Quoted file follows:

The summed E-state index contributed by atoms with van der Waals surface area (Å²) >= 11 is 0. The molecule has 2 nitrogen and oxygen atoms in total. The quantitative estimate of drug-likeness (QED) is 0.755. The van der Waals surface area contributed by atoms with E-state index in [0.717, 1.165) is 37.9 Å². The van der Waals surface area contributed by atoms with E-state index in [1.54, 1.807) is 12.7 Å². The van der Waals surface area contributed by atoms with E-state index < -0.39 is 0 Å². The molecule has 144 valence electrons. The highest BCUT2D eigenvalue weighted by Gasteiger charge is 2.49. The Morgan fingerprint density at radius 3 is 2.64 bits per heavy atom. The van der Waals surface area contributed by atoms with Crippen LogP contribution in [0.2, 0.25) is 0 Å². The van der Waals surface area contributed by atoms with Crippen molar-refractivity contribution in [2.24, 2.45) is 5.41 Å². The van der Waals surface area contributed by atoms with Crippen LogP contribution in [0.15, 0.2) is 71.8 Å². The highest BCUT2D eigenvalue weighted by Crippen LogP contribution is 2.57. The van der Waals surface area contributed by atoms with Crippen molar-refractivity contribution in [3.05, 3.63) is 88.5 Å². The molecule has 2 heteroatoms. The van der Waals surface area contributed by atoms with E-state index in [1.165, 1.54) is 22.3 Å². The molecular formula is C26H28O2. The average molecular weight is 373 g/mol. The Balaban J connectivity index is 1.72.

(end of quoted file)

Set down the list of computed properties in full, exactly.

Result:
The summed E-state index contributed by atoms with van der Waals surface area (Å²) >= 11 is 0. The molecule has 2 nitrogen and oxygen atoms in total. The quantitative estimate of drug-likeness (QED) is 0.755. The van der Waals surface area contributed by atoms with E-state index in [0.717, 1.165) is 37.9 Å². The van der Waals surface area contributed by atoms with E-state index in [1.54, 1.807) is 12.7 Å². The van der Waals surface area contributed by atoms with E-state index < -0.39 is 0 Å². The molecule has 144 valence electrons. The highest BCUT2D eigenvalue weighted by Gasteiger charge is 2.49. The Morgan fingerprint density at radius 3 is 2.64 bits per heavy atom. The van der Waals surface area contributed by atoms with Crippen LogP contribution in [0.2, 0.25) is 0 Å². The van der Waals surface area contributed by atoms with Crippen molar-refractivity contribution in [2.24, 2.45) is 5.41 Å². The van der Waals surface area contributed by atoms with Crippen LogP contribution in [0.15, 0.2) is 71.8 Å². The highest BCUT2D eigenvalue weighted by Crippen LogP contribution is 2.57. The van der Waals surface area contributed by atoms with Crippen molar-refractivity contribution in [3.05, 3.63) is 88.5 Å². The molecule has 2 heteroatoms. The van der Waals surface area contributed by atoms with E-state index in [1.165, 1.54) is 22.3 Å². The molecular formula is C26H28O2. The average molecular weight is 373 g/mol. The Balaban J connectivity index is 1.72.